The Political Dance in Iraq's South
Monday, January 19, 2009
BAGHDAD -- The 340-mile road from Baghdad to Basra can be austere. Flat desert gives way to dunes swept by man and nature, then oases of grudgingly resilient date palms. Clumps of silt border dredged canals, each one like a child's notion of a sand castle. Huts of mud and brick crumble along a rusted railroad, more artifact than instrument.
But a paradox, as complicated as the landscape is monotonous, hangs over the people of southern Iraq, wearied as they are by tyranny, war and corruption.
They are realizing that democracy, at least as it coalesces here, has its limits.
Iraq's provincial elections this month promise to redefine the constellation of power in a country in transition, contested by thousands of candidates on hundreds of lists, some represented by a single person. But six years of war, often pivoting on the pragmatic choices of U.S. soldiers and diplomats, have empowered sometimes unlikely forces -- Sunni tribes, former insurgents and religious Shiite parties -- in ways that will indelibly shape the kind of political system the United States leaves behind.
Nowhere is that more evident than in the south, the soul of Iraq's Shiite majority.
Power and patronage -- the kind of favoritism that guarantees jobs in the police and army and delivers largess to pilgrims and tribes -- give a decisive edge to Shiite Islamic parties in the balloting set for Jan. 31, cementing power they have enjoyed in the region since they inherited Saddam Hussein's rule in 2003, with American and British help. They seem certain to retain that power, even as a river of discontent as long as the Euphrates flows through the south, which is rife with complaints that no one -- not the religious parties, and certainly not the weak secular forces or technocrats on the outside looking in -- offers the representation that many people seek.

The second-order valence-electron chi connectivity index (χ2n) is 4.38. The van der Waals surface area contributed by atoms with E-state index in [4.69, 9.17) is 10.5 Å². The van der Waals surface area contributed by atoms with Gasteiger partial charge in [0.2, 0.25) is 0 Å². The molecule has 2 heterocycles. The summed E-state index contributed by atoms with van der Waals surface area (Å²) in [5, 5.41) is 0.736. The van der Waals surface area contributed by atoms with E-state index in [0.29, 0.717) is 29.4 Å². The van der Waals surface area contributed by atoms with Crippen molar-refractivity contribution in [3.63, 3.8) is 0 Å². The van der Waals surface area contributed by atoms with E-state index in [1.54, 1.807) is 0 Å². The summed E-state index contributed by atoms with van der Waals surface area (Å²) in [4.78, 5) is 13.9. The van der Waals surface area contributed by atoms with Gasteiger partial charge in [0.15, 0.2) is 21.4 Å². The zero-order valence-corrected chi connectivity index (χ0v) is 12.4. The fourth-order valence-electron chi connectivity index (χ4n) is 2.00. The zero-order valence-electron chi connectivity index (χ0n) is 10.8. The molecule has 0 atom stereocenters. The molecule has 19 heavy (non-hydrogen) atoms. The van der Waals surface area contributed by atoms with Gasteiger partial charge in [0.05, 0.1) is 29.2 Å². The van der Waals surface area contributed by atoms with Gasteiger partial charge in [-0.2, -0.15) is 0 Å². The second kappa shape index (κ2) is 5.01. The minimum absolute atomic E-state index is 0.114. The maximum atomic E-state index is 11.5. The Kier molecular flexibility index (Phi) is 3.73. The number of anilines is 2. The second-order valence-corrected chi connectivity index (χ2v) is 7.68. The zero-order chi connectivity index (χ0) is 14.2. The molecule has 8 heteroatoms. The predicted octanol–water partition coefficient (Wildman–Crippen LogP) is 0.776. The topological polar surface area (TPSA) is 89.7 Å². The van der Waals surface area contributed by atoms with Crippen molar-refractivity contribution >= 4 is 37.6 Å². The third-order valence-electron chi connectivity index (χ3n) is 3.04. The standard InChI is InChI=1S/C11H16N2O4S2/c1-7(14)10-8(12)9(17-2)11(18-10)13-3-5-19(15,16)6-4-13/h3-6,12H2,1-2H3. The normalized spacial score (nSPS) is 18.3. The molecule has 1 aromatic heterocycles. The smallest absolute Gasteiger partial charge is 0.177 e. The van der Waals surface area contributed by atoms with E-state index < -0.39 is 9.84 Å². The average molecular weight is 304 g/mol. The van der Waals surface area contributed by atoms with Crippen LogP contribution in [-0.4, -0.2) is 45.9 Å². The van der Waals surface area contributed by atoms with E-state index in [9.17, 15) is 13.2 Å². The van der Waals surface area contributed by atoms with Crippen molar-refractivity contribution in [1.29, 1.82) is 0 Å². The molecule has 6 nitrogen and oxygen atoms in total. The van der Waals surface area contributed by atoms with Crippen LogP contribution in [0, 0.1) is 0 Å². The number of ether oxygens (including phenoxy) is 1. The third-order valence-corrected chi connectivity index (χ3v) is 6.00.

"I don't have any more faith in the religious parties," said Abu Moneim Tamimi, a manual laborer in the port city of Basra. "They haven't presented us anything we can grasp."
He concedes, though, that those Islamic parties seem assured of dominating southern Iraq for years to come, deciding issues crucial to the country's future: the power of the government in Baghdad, the independence of the provinces, the influence of Iran and the question of whether the south, blessed by natural resources and plagued by factional conflict, can realize its ambition.
"There's no competition," boasted Khalid al-Jashani, the candidate of a religious party, as he sat in an office piled with campaign posters. "Here, we have no competition."
Najaf: Path to Power
Abdul Hussein Abtan is the leading candidate on Jashani's list, a nominal coalition whose real power is the Islamic Supreme Council of Iraq, a Shiite political party that runs four of the south's nine provinces. A slight man with a trimmed beard and checkered past -- in addition to serving as deputy governor, he ran the Badr Organization here, the Supreme Council's former militia -- he predicts that his list will win at least a plurality in every southern province.
"I am confident," he said. "It's true, I'm confident."
Abtan paused in a moment of modesty, false or otherwise. "God willing," he added.